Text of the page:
For the Dough
- 10 oz milk, , room temperature (I used whole milk)
- 13 oz all purpose flour
- 2 teaspoons dry yeast, (I use active dry)
- 3 oz granulated sugar, (scant 1/2 cup)
- 2 teaspoons fine salt
- zest of 2 lemons
- 2 teaspoons vanilla
- 1 teaspoon chai baking spice, (I use Mt. Baker's Chai Spice Seasoning from Savory Spice Shop)
- 1 large egg
- 3-4 oz all purpose flour
- 3 oz unsalted butter, , very soft but not greasy
For the Filling
- 2 egg whites
- tiny pinch of fine salt
- 1/2 cup apple butter, (store bought, or use my recipe for chai spice apple butter)
- 1 1/2 Tablespoons (4 1/2 teaspoons) corn starch)
For the Crumb Topping
- 2 oz granulated sugar
- 2 oz all purpose flour
- 2 oz cubed butter, , cool
- 1/2 teaspoon chai baking spice
- pinch salt
For the Glaze (optional)
- 1 cup powdered sugar
- pinch of salt
- heavy pinch of chai baking spice
- 1-2 Tablespoons milk
For the Dough
- In the bowl of a stand mixer, mix the milk and the flour together. You'll end up with a very stiff sort of dough. Not all the flour will be incorporated (possibly), but do the best you can. Cover and set aside while you gather up all the rest of your ingredients.
- In a small bowl, mix together the sugar, salt, zest, vanilla and baking spice. Hold it close to your face and breathe deeply. Smile.
- Crack the egg into a small bowl, scale out 4 oz of flour (but know you might not use it all) and cut up the butter into pieces.
- Once you've gotten all your ingredients together, make sure the flour and milk have sat for about 20 minutes total, and then continue.
- Put the mixer bowl on your mixer and fit the dough hook on there. Add the yeast and let that get pulled up into the dough.
- Add the sugar mixture and mix until more or less incorporated.
- Add the egg and continue mixing until more or less incorporated.
- Stir in about 3/4 of the remaining flour (3 oz) and mix to incorporated. The dough should be very messy at this point but starting to come together around the dough hook. Lots may stick in the bottom. That's okay for right now.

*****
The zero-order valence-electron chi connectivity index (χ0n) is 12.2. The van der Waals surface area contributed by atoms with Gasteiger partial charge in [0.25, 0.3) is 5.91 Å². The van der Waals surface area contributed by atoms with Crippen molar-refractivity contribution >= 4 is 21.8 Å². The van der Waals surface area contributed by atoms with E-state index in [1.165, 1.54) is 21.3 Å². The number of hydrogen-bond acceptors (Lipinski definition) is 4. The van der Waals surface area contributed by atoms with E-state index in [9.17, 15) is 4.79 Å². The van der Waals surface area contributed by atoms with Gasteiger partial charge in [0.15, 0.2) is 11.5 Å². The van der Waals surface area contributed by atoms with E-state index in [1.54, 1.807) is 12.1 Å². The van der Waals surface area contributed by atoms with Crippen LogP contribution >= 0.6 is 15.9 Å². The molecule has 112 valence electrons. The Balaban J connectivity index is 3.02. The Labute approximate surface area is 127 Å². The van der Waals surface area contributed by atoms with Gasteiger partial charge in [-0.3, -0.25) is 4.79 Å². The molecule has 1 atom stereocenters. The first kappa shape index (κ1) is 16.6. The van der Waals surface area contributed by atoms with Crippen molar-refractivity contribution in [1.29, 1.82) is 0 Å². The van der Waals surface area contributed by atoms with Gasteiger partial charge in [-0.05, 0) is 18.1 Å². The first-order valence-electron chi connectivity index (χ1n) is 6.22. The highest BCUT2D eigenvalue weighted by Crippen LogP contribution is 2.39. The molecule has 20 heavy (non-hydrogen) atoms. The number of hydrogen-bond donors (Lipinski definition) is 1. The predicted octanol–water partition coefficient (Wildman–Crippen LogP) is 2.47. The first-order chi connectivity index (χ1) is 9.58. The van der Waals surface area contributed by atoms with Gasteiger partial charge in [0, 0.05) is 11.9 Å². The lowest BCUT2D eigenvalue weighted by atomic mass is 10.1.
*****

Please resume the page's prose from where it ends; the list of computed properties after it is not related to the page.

- With the mixer on medium low speed, add in the butter, a bit at a time, over about 5 minutes. Knead for another 5 minutes on medium low speed. At this point, the dough should be mostly clearing the sides of the bowl with some sticking still in the bottom. If it still looks very messy to you, add some more of the remaining flour, but err on the side of too little flour rather than too much.
- After another 5 minutes or so of kneading, the dough should be soft but very supple and extensible (stretchy).
- Spray your hands with pan spray and gather the soft dough into a smooth ball. Plop it back in the mixer bowl, spray the top of it with pan spray, and cover.
- Let rise in a cozy place until doubled in volume, about 1 1/2 hours.
To Shape, Fill and Bake
- Plop the dough out onto a lightly greased work surface and cover with the bowl.
- Whip the two egg whites along with a pinch of salt until foamy. Increase speed and whip to medium-stiff peaks.
- While the whites are whipping, stir the cornstarch into the apple butter.
- Fold the apple butter into the whites. Set aside for a moment.
- Uncover your dough and press out the gases. Lightly spray the top of the dough with some pan spray to prevent sticking.
- Roll into a large rectangle, about 20" x 15-16". This dough is extremely supple and is a dream to roll out.